This assumes that the root device is the slice ada0p4. Just check
that this is true. Now save the metadata and the decryption key in a
password saved tar file (no need to zip it):
mv /tmp/*bak /root/
tar -cf - /root/*bak /etc/zfs-storage/vol*
/boot/encryption.key > save.tar
cat save.tar | openssl enc -aes-256-cbc -e >
Don't forget to put save.tar.enc outside the virtual machine
and on another machine than the HD where you backup system is. To
get the data back:
cat save.tar.enc | openssl enc -aes-256-cbc -d > save.tar
In the default installation the swap isn't encrypted. To encrypt the
swap just change the /etc/fstab entry to this (assuming ada0p3 is
you swap device):
geli will the automatically encrypt the swap space. No
keys/passwords needed. When unsure what you swap device is use this
The syntax for installing additional software has changed. Use now:
pkg install rsync
pkg install dovecot
For setting up rsync and dovecot see the old blog post/article. Nothing changed
for the configuration.
Transferring the data
The new system is set up but all the valuable data are in the old
one. Time to get them over. Well, there are some gotchas and I'm
going to describe them.
zfs allows to send snapshots of filesystems via ssh from one machine
to another. Gotcha one: The filesystem shouldn't exist in the target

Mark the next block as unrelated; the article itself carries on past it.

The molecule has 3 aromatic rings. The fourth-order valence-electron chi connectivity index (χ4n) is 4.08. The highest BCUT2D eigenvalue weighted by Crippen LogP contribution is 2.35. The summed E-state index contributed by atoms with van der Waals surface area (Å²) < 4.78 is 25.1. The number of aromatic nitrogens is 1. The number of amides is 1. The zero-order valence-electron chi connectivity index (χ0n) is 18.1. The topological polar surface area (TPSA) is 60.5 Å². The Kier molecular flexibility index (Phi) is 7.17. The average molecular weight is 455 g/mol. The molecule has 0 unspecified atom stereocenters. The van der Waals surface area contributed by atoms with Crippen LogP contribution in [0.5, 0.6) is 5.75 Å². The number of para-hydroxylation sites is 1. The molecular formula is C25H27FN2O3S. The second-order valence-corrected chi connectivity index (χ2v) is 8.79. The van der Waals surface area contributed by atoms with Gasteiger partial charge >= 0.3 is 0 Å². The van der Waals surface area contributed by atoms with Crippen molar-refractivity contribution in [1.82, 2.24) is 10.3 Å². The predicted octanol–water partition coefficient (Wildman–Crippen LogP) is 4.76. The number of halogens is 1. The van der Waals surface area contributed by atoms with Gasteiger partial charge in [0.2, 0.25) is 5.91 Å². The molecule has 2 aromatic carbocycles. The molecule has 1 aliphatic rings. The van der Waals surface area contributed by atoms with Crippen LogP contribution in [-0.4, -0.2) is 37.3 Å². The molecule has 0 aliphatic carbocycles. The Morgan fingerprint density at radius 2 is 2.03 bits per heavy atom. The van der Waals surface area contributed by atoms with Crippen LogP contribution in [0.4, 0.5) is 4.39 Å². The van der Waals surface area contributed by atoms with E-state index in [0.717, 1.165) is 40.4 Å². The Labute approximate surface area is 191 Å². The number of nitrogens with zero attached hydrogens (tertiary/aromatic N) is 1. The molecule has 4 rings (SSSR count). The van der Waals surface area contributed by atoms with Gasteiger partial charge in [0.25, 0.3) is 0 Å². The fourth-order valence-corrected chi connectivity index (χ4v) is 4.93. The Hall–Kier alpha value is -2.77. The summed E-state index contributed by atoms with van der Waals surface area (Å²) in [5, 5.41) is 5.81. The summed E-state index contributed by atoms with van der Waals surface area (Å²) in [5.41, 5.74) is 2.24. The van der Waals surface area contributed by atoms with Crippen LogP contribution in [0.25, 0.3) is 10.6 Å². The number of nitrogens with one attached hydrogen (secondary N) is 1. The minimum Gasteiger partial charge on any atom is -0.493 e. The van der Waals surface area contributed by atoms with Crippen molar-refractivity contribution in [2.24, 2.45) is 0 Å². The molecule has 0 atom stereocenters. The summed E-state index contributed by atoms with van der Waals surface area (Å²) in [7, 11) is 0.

machine. So don't create any filesystem that is in the old one and
that you want to transfer to the new system. Gotcha two: Works only
fine for filesystems up to 100GB or when you can allow to run both
machines for some days.
The next solution would be rsync. It won't be faster but you can
shutdown the machines between the transferring.
In order to transfer the data as root and not configuring
/usr/local/etc/rsyncd.conf edit /etc/ssh/sshd_config to have this
The next gotcha was that my old virtual machine froze when I was
using a real network between the two virtual machines.
So I've copied the old virtual machine on an external HD and started
it on the new computer. I've also increased the RAM of both virtual
machine (old and new backup system) to 4GB.
Then I've done the rsync again. It took several nights (I didn't run
it during the day) but finally I was done with 1.1TB.
Between the remote and the local sync I've tried to include the old
HD in the new backup system. It seems that the internal structure
changed. I've got core dumps and the machine froze after the first
reboot. It definitively doesn't work.
Please see also FreeBSDBackup